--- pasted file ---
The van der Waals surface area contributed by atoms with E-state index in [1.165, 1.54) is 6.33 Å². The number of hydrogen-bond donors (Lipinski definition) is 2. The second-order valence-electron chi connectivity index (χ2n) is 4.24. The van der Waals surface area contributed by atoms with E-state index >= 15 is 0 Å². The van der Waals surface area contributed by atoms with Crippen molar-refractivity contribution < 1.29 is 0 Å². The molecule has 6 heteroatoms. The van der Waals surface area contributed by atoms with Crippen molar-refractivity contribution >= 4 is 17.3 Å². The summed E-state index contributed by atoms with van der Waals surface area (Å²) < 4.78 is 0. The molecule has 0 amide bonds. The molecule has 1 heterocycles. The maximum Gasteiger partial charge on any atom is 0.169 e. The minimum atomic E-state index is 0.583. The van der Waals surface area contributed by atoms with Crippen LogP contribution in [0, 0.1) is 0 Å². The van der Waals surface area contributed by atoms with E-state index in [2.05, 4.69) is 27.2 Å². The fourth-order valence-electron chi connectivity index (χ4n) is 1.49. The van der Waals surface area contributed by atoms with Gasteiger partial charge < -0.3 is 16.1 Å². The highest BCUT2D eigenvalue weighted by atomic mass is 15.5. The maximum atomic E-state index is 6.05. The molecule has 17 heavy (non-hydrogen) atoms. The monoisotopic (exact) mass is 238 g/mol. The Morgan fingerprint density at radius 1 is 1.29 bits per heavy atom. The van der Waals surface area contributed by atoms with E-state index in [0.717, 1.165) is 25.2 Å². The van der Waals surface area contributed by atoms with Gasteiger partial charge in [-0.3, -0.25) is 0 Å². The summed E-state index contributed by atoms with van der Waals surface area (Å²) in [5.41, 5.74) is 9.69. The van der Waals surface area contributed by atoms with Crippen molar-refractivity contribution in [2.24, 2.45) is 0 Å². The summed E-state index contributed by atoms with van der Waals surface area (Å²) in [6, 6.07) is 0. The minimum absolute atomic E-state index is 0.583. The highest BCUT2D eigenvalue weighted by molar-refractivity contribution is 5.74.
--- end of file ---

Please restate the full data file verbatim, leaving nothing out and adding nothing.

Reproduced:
The van der Waals surface area contributed by atoms with E-state index in [1.165, 1.54) is 6.33 Å². The number of hydrogen-bond donors (Lipinski definition) is 2. The second-order valence-electron chi connectivity index (χ2n) is 4.24. The van der Waals surface area contributed by atoms with E-state index >= 15 is 0 Å². The van der Waals surface area contributed by atoms with Crippen molar-refractivity contribution < 1.29 is 0 Å². The molecule has 6 heteroatoms. The van der Waals surface area contributed by atoms with Crippen molar-refractivity contribution >= 4 is 17.3 Å². The summed E-state index contributed by atoms with van der Waals surface area (Å²) < 4.78 is 0. The molecule has 0 amide bonds. The molecule has 1 heterocycles. The maximum Gasteiger partial charge on any atom is 0.169 e. The minimum atomic E-state index is 0.583. The van der Waals surface area contributed by atoms with Crippen LogP contribution in [0, 0.1) is 0 Å². The van der Waals surface area contributed by atoms with E-state index in [2.05, 4.69) is 27.2 Å². The fourth-order valence-electron chi connectivity index (χ4n) is 1.49. The van der Waals surface area contributed by atoms with Gasteiger partial charge < -0.3 is 16.1 Å². The highest BCUT2D eigenvalue weighted by atomic mass is 15.5. The maximum atomic E-state index is 6.05. The molecule has 17 heavy (non-hydrogen) atoms. The monoisotopic (exact) mass is 238 g/mol. The Morgan fingerprint density at radius 1 is 1.29 bits per heavy atom. The van der Waals surface area contributed by atoms with E-state index in [0.717, 1.165) is 25.2 Å². The van der Waals surface area contributed by atoms with Gasteiger partial charge in [-0.3, -0.25) is 0 Å². The summed E-state index contributed by atoms with van der Waals surface area (Å²) in [5.41, 5.74) is 9.69. The van der Waals surface area contributed by atoms with Crippen molar-refractivity contribution in [2.24, 2.45) is 0 Å². The summed E-state index contributed by atoms with van der Waals surface area (Å²) in [6, 6.07) is 0. The minimum absolute atomic E-state index is 0.583. The highest BCUT2D eigenvalue weighted by molar-refractivity contribution is 5.74.